“I probably had 40 jobs before I graduated from college, but I truly saw education as an investment in myself,” he said. “I love learning and I love knowledge. I value higher education — I think that’s what I like here.”
After working for the United States Postal Service for several years in New York, Washington, D.C., and San Francisco, Riley worked on a losing Quincy mayoral campaign. After an aborted political drive, Riley was asked to be a member of then-BU president John Silber’s press team during Silber’s 1990 gubernatorial campaign. Riley said working on Silber’s campaign was one of the most interesting jobs he has ever had.
First, Riley helped put together a two-week statewide campaign kickoff schedule to publicize Silber as a candidate. Silber barely won the Democratic nomination and Riley said it was one of the best political campaigns he has ever seen.
“It was an exceptional campaign,” he said. “It was a roller coaster. Political campaigns are very arduous — they’re a lot of pressure.”
The campaign team and Silber worked 12-hour days seven days a week for months. However, Silber eventually lost the election by approximately 35,000 votes. Despite the excitement of the campaign, Riley said something else that happened during those months overshadowed the campaign.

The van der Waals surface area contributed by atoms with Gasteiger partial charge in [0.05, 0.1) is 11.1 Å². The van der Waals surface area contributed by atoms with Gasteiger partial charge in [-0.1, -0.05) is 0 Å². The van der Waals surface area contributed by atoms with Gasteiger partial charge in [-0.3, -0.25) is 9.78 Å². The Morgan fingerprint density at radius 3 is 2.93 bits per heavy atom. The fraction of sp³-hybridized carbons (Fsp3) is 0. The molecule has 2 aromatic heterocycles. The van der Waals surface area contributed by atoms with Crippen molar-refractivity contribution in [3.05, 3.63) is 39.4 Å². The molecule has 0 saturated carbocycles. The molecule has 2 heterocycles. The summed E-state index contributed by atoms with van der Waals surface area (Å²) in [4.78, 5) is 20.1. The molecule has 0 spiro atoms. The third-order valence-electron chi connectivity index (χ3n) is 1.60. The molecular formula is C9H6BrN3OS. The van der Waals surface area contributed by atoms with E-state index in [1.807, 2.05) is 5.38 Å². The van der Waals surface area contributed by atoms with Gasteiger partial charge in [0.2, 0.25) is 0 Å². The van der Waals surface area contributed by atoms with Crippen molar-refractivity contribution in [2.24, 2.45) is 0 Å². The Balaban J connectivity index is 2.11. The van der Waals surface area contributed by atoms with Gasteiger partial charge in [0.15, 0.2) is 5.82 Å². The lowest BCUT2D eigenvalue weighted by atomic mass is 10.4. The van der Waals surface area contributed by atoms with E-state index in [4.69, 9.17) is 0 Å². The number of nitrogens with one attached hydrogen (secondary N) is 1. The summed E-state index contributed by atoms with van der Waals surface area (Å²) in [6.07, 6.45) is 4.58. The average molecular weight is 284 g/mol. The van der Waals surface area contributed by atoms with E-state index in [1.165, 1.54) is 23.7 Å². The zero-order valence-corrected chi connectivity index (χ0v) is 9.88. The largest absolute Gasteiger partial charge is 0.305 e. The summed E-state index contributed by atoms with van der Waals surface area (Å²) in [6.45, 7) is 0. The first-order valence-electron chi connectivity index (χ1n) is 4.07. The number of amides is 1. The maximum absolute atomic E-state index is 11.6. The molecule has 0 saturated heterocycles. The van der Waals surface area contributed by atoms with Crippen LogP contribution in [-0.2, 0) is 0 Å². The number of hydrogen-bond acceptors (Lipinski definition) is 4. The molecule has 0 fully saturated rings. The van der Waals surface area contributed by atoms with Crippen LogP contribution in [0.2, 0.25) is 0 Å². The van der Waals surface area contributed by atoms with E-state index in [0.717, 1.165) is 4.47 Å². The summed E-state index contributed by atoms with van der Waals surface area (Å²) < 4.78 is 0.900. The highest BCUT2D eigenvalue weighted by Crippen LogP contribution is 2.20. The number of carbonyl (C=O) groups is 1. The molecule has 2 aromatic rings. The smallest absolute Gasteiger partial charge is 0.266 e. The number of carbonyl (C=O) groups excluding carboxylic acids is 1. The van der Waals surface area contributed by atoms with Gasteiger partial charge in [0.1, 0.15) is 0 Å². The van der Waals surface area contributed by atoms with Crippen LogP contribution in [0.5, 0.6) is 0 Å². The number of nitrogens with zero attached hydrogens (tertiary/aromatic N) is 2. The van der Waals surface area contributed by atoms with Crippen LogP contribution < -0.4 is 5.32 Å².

“My daughter was born on March 28,” Riley said.
Riley and his wife have two daughters and he said their births were the most memorable events in his life. He said because of his perspective as a father, student deaths are the hardest part of his job as BU spokesman.
“The worst part of the job is dealing with the loss of a student,” he said. “Every girl I look at, I think, ‘your daddy loves you and you have no idea.’ The fact that people send their son or daughter away and they can inexplicably not come home is really hard.”
After serving on Silber’s failed 1990 gubernatorial campaign, Riley was offered the BU public relations job and although he said BU wasn’t the place he originally thought he would end up, he took it.
“At the end of the campaign, this was not the first place I would’ve gone on to because it wasn’t where I came from,” Riley said.
Although working at BU’s Office of Public Relations was not his first job choice, Riley said he enjoys his job because at BU there is a passion for education. This passion, Riley said, reminds him of his own passion for learning, which pushed him to graduate college.
“People here see education as an investment in themselves,” he said.
Riley said he treats his public relations work the same way he treated his work in journalism — with great trust in people and a love for the job.
“I always gave people the benefit of the doubt,” he said. “When I talk to reporters, I want them to know that there’s nothing shrouded in secrecy, but I need to present things to the right audience in an appropriate way.”
Though he said his public relations work can be frustrating at times, he still believes people do not intentionally misrepresent BU in their work.
“It’s very hard when articles are off the mark and it’s a frustrating situation to be misquoted,” he said. “Some people think it’s deliberate or malicious, but I’m not a cynic — I think cynicism is extremely unhealthy. It’s troubling to find people who are cynical. You can’t persuade a cynic with fact or truth.”
Riley said working at BU with the faculty and students a generation younger than him is what makes him feel the most privileged.
“It’s like a time warp,” he said.